Terry Knickerbocker Returns to “Your Program is your Ticket”

Intro:

‘You’re listening to the Broadway podcast network.

Alan Seales:

Hey there. So sorry for the interruption. This is Alan from the Broadway podcast network, and I’m here right now to tell you about better help.com. It’s a safe, private, and confidential online environment that can match you with your own licensed therapist that you can start communicating with. In under twenty four hours, you can schedule a weekly video or phone sessions, and there’s no sitting in any annoying waiting room, which of course is especially necessary. Now in this time of social distancing, I want to point out that it is less expensive than traditional offline counseling and financial aid is available to those who qualify. They can help with so many things ranging from depression and grief to anger self-esteem LGBT matters, or even just sleeping. In fact, so many people have been using better health that they’re actually recruiting additional counselors in all 50 states. If you’ve ever been on the fence about counseling or therapy. Now is the time to start as a listener of this podcast on the Broadway podcast network, they’ll get 10% off your first month by visiting better health.com/bpn. Join over 1 million people taking charge of their mental health. Again, that’s better help. H E L p.com/epn

Sean Chandler:

Curtain up theater people and welcome to your program. There’s your ticket. My name is Sean Chandler, and I’ll be your host. Your Program is Your Ticket as a discussion of smaller theater works and the people and organizations that make it happen as many of you know, your program is your ticket as a helpful system where your program is literally your ticket to get into the theater in smaller, more intimate productions. It’s these works we’d like to highlight. And it’s our goal in this show to feature as many of these productions as possible while still discussing the biggies today’s show is a followup to My Act Two Places series, where I brought on many, many guests to discuss how COVID-19 effected them and their organizations. As you all know, we got hit hard with a major change of lifestyle and business systems during this pandemic and theater wasn’t spared. In fact, theater has undergone one of its biggest shifts, if not the biggest shift in the history of modern theater. My guests on today’s show are former panelists of the Act Two Places series. They are here to compare and contrast their experiences going through the pandemic and update us on how they are doing as we hopefully transition out of this pandemic, whatever that may look like. So let’s bring them on high. Your Program is Your Ticket alumni, and welcome back to the show.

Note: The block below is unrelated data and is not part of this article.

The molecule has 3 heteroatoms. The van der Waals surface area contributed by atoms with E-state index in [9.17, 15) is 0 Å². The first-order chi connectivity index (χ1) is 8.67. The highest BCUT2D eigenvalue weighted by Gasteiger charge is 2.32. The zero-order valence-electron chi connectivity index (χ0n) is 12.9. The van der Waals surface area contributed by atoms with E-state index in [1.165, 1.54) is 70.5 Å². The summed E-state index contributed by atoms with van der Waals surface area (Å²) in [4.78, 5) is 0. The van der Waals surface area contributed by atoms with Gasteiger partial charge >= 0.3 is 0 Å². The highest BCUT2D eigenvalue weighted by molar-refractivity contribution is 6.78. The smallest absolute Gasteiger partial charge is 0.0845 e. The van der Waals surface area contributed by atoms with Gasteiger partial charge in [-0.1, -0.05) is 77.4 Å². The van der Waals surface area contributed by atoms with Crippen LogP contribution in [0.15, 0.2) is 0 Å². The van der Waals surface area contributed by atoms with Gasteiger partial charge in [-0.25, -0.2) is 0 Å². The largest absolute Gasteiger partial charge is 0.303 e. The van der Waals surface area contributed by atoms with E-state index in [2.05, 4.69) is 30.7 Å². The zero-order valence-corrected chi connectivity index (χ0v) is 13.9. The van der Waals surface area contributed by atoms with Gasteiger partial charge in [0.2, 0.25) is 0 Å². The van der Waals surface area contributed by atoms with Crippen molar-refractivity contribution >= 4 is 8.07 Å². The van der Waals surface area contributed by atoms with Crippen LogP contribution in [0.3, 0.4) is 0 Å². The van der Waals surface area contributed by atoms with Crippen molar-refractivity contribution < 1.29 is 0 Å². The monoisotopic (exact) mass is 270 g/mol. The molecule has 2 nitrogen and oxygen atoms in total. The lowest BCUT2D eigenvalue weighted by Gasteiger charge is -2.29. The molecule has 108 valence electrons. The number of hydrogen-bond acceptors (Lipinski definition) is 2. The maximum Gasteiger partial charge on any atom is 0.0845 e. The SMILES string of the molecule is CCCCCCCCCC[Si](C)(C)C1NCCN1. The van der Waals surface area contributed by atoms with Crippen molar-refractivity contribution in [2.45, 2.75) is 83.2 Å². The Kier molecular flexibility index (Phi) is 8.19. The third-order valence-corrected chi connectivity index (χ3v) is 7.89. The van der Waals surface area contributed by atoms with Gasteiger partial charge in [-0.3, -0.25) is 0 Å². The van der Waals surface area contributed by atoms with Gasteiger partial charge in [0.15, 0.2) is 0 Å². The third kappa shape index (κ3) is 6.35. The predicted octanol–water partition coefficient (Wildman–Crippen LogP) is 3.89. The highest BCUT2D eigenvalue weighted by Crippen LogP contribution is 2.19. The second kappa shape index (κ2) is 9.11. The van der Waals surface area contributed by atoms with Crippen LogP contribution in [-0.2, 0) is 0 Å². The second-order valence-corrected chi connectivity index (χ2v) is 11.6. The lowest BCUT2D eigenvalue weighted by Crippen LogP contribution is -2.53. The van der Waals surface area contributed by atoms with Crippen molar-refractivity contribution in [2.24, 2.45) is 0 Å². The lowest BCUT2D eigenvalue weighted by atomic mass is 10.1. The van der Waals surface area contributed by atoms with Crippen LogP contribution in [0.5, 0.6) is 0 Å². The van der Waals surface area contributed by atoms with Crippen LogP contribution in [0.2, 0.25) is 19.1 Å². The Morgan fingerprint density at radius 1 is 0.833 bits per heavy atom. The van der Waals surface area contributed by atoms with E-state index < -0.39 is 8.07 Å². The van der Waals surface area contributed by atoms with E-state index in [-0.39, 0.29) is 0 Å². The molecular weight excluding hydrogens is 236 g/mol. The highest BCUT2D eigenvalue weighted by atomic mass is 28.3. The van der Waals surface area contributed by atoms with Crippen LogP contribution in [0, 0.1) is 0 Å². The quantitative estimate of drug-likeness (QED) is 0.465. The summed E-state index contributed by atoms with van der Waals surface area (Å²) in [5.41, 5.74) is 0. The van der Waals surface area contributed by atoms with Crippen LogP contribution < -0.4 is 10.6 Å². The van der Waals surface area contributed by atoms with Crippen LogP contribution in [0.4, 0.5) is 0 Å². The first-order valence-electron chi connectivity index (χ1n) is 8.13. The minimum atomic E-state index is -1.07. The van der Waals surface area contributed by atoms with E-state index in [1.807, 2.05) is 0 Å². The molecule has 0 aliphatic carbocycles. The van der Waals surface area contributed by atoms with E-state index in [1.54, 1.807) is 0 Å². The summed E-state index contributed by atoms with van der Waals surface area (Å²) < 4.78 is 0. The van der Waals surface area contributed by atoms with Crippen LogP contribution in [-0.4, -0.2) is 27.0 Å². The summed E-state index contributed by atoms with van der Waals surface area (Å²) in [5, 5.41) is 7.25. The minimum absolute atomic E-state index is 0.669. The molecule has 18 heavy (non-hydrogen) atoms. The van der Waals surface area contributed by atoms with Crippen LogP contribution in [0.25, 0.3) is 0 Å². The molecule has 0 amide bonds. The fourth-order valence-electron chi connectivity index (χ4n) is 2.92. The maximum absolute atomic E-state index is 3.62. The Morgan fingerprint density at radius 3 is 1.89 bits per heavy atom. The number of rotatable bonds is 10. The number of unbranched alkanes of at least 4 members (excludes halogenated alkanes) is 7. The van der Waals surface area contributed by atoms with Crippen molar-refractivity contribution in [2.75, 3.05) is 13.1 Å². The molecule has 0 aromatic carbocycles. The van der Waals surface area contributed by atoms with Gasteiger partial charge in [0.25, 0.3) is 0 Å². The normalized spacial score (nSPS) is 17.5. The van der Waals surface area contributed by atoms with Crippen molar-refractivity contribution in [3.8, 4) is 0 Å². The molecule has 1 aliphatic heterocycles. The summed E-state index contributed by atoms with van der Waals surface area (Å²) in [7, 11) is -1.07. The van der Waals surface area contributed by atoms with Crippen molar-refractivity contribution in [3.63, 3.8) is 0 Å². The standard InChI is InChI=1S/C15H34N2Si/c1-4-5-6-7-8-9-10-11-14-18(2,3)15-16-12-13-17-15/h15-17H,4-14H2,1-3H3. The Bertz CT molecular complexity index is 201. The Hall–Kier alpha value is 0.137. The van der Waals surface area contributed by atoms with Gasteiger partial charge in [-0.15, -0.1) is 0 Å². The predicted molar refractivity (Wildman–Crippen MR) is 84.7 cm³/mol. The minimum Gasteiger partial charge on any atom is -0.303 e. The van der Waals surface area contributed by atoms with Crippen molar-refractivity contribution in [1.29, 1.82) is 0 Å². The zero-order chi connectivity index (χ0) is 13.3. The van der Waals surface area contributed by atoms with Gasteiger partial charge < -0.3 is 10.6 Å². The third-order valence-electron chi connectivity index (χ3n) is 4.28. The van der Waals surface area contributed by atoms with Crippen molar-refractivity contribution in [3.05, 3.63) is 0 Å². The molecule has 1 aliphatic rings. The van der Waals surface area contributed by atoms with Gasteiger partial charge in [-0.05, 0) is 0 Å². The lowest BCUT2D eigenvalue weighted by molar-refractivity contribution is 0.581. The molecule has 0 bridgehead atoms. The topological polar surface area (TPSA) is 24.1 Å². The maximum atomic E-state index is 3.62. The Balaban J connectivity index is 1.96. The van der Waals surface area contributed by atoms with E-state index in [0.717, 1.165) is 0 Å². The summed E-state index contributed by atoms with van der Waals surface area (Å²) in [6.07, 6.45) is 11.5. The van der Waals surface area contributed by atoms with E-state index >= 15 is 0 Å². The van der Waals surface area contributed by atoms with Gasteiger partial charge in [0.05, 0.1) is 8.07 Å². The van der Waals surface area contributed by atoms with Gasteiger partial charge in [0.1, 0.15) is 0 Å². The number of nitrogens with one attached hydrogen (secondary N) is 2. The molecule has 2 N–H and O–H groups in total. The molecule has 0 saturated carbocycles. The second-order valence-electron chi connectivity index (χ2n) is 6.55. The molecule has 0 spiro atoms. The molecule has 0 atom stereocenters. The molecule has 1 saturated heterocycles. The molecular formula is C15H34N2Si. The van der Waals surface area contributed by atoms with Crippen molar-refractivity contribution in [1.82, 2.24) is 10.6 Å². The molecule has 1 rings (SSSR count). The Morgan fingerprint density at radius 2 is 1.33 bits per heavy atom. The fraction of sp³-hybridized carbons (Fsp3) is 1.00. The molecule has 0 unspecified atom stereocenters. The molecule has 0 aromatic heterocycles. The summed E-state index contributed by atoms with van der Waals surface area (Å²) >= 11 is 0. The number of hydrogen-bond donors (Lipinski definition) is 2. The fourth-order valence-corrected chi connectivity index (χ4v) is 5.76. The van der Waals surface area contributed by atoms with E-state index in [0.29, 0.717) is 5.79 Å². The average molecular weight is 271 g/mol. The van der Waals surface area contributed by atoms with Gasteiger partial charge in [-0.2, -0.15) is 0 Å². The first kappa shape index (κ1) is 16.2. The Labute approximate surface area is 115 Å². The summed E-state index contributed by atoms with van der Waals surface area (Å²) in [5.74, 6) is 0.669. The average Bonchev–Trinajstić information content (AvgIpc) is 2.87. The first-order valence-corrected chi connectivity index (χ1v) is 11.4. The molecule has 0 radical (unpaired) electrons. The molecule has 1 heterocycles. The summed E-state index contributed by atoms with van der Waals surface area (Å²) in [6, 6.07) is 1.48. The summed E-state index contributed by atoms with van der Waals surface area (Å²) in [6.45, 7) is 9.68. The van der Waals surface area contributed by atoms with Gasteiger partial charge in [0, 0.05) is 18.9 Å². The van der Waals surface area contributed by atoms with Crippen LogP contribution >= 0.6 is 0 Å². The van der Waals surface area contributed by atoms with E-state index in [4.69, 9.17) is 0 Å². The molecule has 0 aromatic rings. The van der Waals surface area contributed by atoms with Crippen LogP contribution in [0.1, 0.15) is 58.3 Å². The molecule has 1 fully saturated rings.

Sean Chandler:

Thanks for having us glad to be back. Oh, it’s my pleasure. And I’m glad you’re back as well. And what I like about this is I see a lot more smiles than from most of you than the last time we spoke. Now. I, uh, I I’m, I wanted to get a group of you together and, and discuss how things have rolled out or transpired for you. Uh, as artists, as, uh, artistic directors, as people who run your theater business as teachers and see where we stand. I mean, the last time I interviewed all of you, we were in a very different place. Maybe it’s not so different now, but maybe it is different or maybe it’s getting to be different in soon. I hope let’s all cross our fingers for that. So, um, I personally think that, that there should be a collective conversation at this point, because we’ve all been so isolated for so long that it’s nice to get together and to talk and realize that we’re not the only people who are having these thoughts of difficulty and, and, and doom and things like that. I know sometimes, sometimes I think I’m the only person in the world and that’s not very good. You know, my like I’m very neurotic. Can I say very neurotic and anxious. So, uh, let’s have all of you introduce yourselves and tell us about your place in the world of theater. And let’s start with probably the person who is my earliest guests, like three years ago, Heather Cunningham, Heather, take it away.

Heather Cunningham:

Hi everyone. I’m Heather Cunningham. I’m the producing artistic director of Retro Productions. I’m also an actress and a sometime prop designer.

Sean Chandler:

Okay. Uh, let’s bump across the top to Melissa.

Melissa Moschitto:

Hey, good morning, Sean. Thank you so much for, including me. My name is Melissa Moschitto. My pronouns. Are she/her. I am the founding artistic director of The Anthropologists. We are in New York city based company dedicated to the collaborative creation of investigative theater. Uh, and so for The Anthropologists, I’m a writer, director and producer.